Friday, August 11, 2017

If the Clearance Level of My Job Changes, Do I Have Any Rights?

You’re in a job that doesn’t require a clearance and, all of a sudden, you’re notified that your job has been reclassified and now you must either apply for a clearance or move to a non-sensitive position. You’re given a few weeks to finish the application. Do you have any rights?

Two years ago, the federal Office of Personnel Management issued new regulations to systematize the sensitivity designation of all positions in the federal government. These regulations fulfill presidential directions issued through Executive Order 10450.

Every new position in the federal government must have a sensitivity designation established by the “position designation” protocol set forth in these regulations and implemented by the Office of the Director of National Intelligence (ODNI) and the Office of Personnel Management (OPM). Significantly, the 2015 regulations also required that agencies reassess all current positions by July 6, 2017. Because a position’s sensitivity designation affects what sort of clearance the person holding the position must have, this reassessment has forced some federal employees to qualify for clearances or be removed from positions they have held for years.

Each federal agency decides whether a clearance is required for every position, whether the position is newly-created or has been on the books for decades. They do this by assigning a “sensitivity designation” to a position, using standards set forth in 5 C.F.R. § 1400 and implemented by OPM through a Position Designation Automated Tool.

Under E.O. 10450, Security Requirements for Government Employment, a national security position is defined as, “any position in a department or agency, the occupant of which could bring about, by virtue of the nature of the position, a material adverse effect on the national security.” The mandated “position sensitivity designation” must reflect “the responsibilities and assignments of the position as they relate to the impact on the national security, including but not limited to eligibility for access to classified information.” 5 C.F.R. § 1400.101(b).

National security positions must be designated, based on the degree of potential damage to the national security, as either Noncritical Sensitive, Critical Sensitive, or Special Sensitive. 5 C.F.R. § 1400.201. The 2015 regulations set a consistent standard to be applied across the government for the way national security positions are designated.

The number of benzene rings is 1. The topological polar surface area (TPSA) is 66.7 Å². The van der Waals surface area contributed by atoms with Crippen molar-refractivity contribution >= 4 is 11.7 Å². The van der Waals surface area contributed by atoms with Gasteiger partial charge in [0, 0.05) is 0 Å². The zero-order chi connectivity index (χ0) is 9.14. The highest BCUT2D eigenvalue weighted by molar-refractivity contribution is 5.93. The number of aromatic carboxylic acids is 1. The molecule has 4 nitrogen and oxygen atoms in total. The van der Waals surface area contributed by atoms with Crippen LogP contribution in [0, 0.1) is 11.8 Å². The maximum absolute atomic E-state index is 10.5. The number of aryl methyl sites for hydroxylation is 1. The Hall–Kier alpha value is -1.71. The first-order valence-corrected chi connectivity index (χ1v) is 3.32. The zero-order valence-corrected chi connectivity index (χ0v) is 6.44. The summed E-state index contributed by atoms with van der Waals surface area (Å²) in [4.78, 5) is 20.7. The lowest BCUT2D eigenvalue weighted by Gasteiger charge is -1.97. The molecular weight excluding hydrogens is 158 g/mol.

To hold a Noncritical Sensitive position a person must be eligible for access to Secret, Confidential or “L” classified information or, alternatively, the position must simply have “the potential to cause significant or serious damage to the national security.” 5 C.F.R. § 1400.201(a)(1).

A Critical Sensitive position, most often requiring a Top Secret or “Q” clearance, is one that has “the potential to cause exceptionally grave damage to the national security.” 5 C.F.R. § 1400.201(a)(2) The regulations detail twenty types of positions that might qualify as Critical Sensitive, including those “involving development of war plans . . . military operations, or critical . . . items of war” (§ 1400.201(a)(2)(iii)), those “in which the occupants have unlimited access to or control of access to designated restricted areas” (xix), and those who investigate other Critical Sensitive positions (xxi).

Special Sensitive positions are positions that require eligibility for access to Sensitive Compartmented Information (SCI), or other intelligence-related Special Sensitive information, as in Top Secret Special Access Programs (SAP). 5 C.F.R. § 1400.201(a)(3).

Whether a position is designated as Noncritical Sensitive, Critical Sensitive, or Special Sensitive determines the clearance level required for a person to hold that position. If an existing national security position is now determined to require a higher level clearance, the agency is given only 14 days to initiate the new investigation of the incumbent to determine whether he or she may be granted the higher level access newly required for the position. The regulations make clear that the agency may require the incumbent to submit to the new investigation, providing updated information and releases. It is up to the agency to decide whether the incumbent may continue to hold the sensitive position pending the new investigation. An incumbent who is denied the higher-level access that is newly determined to be necessary is entitled to all of the procedural rights available to anyone denied a clearance, including notice of the specific reasons for the decision and an opportunity to respond. 5 C.F.R. § 1400.301(c)(1).

Nothing in these regulations, however, provides for the incumbent to challenge the re-designation of a national security position as requiring a higher (or lower) clearance. Indeed, the Federal Circuit in Kaplan v. Conyers, relying on the Supreme Court’s decision in Navy v. Egan, held that, “absent congressional action, judicial review of national security matters is generally prohibited.” In Kaplan, the court concluded that this prohibition extended to a challenge to the security designation of a position.

Nevertheless, an affected employee who believes that the security designation of a position has been changed in order to discriminate or retaliate for prior EEO activity may challenge the change through the Agency’s own internal EEO process. Alternatively, if the affected employee claims that a security designation is a reprisal for the employee’s protected disclosure, that employee could use the whistleblower protections established by the Intelligence Authorization Act. The time limit to initiate the federal-sector EEO complaint is 45 days. The Intelligence Authorization Act allows 90 days for a whistleblower complaint.



By Mary Kuntz


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